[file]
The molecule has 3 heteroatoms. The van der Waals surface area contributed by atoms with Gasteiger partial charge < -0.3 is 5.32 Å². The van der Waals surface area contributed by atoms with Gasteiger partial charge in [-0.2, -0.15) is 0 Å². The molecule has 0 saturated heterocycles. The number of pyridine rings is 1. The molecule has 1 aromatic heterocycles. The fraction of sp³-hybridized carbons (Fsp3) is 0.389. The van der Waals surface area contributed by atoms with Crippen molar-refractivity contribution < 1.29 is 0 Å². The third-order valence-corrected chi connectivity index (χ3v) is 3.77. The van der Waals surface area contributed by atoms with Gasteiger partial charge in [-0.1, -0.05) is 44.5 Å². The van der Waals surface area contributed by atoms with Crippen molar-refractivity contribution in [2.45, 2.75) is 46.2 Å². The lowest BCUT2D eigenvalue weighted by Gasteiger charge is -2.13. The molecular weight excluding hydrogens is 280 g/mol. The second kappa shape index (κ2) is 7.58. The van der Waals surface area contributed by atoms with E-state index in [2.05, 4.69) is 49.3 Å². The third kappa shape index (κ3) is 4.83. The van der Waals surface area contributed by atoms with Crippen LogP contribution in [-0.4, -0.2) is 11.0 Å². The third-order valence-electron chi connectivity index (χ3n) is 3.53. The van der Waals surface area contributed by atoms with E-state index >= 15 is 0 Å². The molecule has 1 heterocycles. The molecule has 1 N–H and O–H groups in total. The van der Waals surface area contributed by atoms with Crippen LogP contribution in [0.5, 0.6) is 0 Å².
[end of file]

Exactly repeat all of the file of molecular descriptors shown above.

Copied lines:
The molecule has 3 heteroatoms. The van der Waals surface area contributed by atoms with Gasteiger partial charge < -0.3 is 5.32 Å². The van der Waals surface area contributed by atoms with Gasteiger partial charge in [-0.2, -0.15) is 0 Å². The molecule has 0 saturated heterocycles. The number of pyridine rings is 1. The molecule has 1 aromatic heterocycles. The fraction of sp³-hybridized carbons (Fsp3) is 0.389. The van der Waals surface area contributed by atoms with Crippen molar-refractivity contribution < 1.29 is 0 Å². The third-order valence-corrected chi connectivity index (χ3v) is 3.77. The van der Waals surface area contributed by atoms with Gasteiger partial charge in [-0.1, -0.05) is 44.5 Å². The van der Waals surface area contributed by atoms with Crippen molar-refractivity contribution in [2.45, 2.75) is 46.2 Å². The lowest BCUT2D eigenvalue weighted by Gasteiger charge is -2.13. The molecular weight excluding hydrogens is 280 g/mol. The second kappa shape index (κ2) is 7.58. The van der Waals surface area contributed by atoms with E-state index in [2.05, 4.69) is 49.3 Å². The third kappa shape index (κ3) is 4.83. The van der Waals surface area contributed by atoms with Crippen LogP contribution in [-0.4, -0.2) is 11.0 Å². The third-order valence-electron chi connectivity index (χ3n) is 3.53. The van der Waals surface area contributed by atoms with E-state index >= 15 is 0 Å². The molecule has 1 heterocycles. The molecule has 1 N–H and O–H groups in total. The van der Waals surface area contributed by atoms with Crippen LogP contribution in [0.5, 0.6) is 0 Å².